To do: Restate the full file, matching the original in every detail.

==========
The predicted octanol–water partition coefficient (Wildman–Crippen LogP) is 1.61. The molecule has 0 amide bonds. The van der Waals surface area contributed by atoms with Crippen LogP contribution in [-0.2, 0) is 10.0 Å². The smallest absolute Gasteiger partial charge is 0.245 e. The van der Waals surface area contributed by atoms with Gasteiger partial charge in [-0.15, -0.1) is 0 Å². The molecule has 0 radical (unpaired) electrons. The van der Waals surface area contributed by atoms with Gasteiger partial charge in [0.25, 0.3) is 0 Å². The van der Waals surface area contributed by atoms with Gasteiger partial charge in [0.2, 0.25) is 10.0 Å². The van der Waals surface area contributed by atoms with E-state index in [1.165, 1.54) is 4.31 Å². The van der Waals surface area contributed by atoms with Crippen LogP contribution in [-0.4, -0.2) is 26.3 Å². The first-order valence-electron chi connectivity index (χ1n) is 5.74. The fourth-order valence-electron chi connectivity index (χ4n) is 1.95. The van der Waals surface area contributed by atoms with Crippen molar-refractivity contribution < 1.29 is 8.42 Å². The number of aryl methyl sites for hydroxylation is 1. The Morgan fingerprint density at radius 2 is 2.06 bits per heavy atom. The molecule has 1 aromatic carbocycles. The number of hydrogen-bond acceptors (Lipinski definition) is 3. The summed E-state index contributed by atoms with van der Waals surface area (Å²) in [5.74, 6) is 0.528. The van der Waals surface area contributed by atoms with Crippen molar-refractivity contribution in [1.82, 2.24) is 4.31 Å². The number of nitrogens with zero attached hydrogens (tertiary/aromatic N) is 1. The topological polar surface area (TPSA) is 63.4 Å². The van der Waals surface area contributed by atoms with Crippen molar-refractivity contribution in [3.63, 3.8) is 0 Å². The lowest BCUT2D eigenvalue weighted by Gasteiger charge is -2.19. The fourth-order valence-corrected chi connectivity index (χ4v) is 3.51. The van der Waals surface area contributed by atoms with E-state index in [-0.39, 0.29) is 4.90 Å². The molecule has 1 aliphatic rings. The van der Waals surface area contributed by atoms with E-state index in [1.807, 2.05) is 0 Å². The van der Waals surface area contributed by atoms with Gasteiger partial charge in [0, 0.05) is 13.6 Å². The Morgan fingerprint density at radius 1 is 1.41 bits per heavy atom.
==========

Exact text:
The predicted octanol–water partition coefficient (Wildman–Crippen LogP) is 1.61. The molecule has 0 amide bonds. The van der Waals surface area contributed by atoms with Crippen LogP contribution in [-0.2, 0) is 10.0 Å². The smallest absolute Gasteiger partial charge is 0.245 e. The van der Waals surface area contributed by atoms with Gasteiger partial charge in [-0.15, -0.1) is 0 Å². The molecule has 0 radical (unpaired) electrons. The van der Waals surface area contributed by atoms with Gasteiger partial charge in [0.25, 0.3) is 0 Å². The van der Waals surface area contributed by atoms with Gasteiger partial charge in [0.2, 0.25) is 10.0 Å². The van der Waals surface area contributed by atoms with E-state index in [1.165, 1.54) is 4.31 Å². The van der Waals surface area contributed by atoms with Crippen LogP contribution in [-0.4, -0.2) is 26.3 Å². The first-order valence-electron chi connectivity index (χ1n) is 5.74. The fourth-order valence-electron chi connectivity index (χ4n) is 1.95. The van der Waals surface area contributed by atoms with Crippen molar-refractivity contribution < 1.29 is 8.42 Å². The number of aryl methyl sites for hydroxylation is 1. The Morgan fingerprint density at radius 2 is 2.06 bits per heavy atom. The molecule has 1 aromatic carbocycles. The number of hydrogen-bond acceptors (Lipinski definition) is 3. The summed E-state index contributed by atoms with van der Waals surface area (Å²) in [5.74, 6) is 0.528. The van der Waals surface area contributed by atoms with Crippen molar-refractivity contribution in [1.82, 2.24) is 4.31 Å². The number of nitrogens with zero attached hydrogens (tertiary/aromatic N) is 1. The topological polar surface area (TPSA) is 63.4 Å². The van der Waals surface area contributed by atoms with Crippen molar-refractivity contribution in [3.63, 3.8) is 0 Å². The lowest BCUT2D eigenvalue weighted by Gasteiger charge is -2.19. The fourth-order valence-corrected chi connectivity index (χ4v) is 3.51. The van der Waals surface area contributed by atoms with E-state index in [-0.39, 0.29) is 4.90 Å². The molecule has 1 aliphatic rings. The van der Waals surface area contributed by atoms with E-state index in [1.807, 2.05) is 0 Å². The van der Waals surface area contributed by atoms with Gasteiger partial charge in [0, 0.05) is 13.6 Å². The Morgan fingerprint density at radius 1 is 1.41 bits per heavy atom.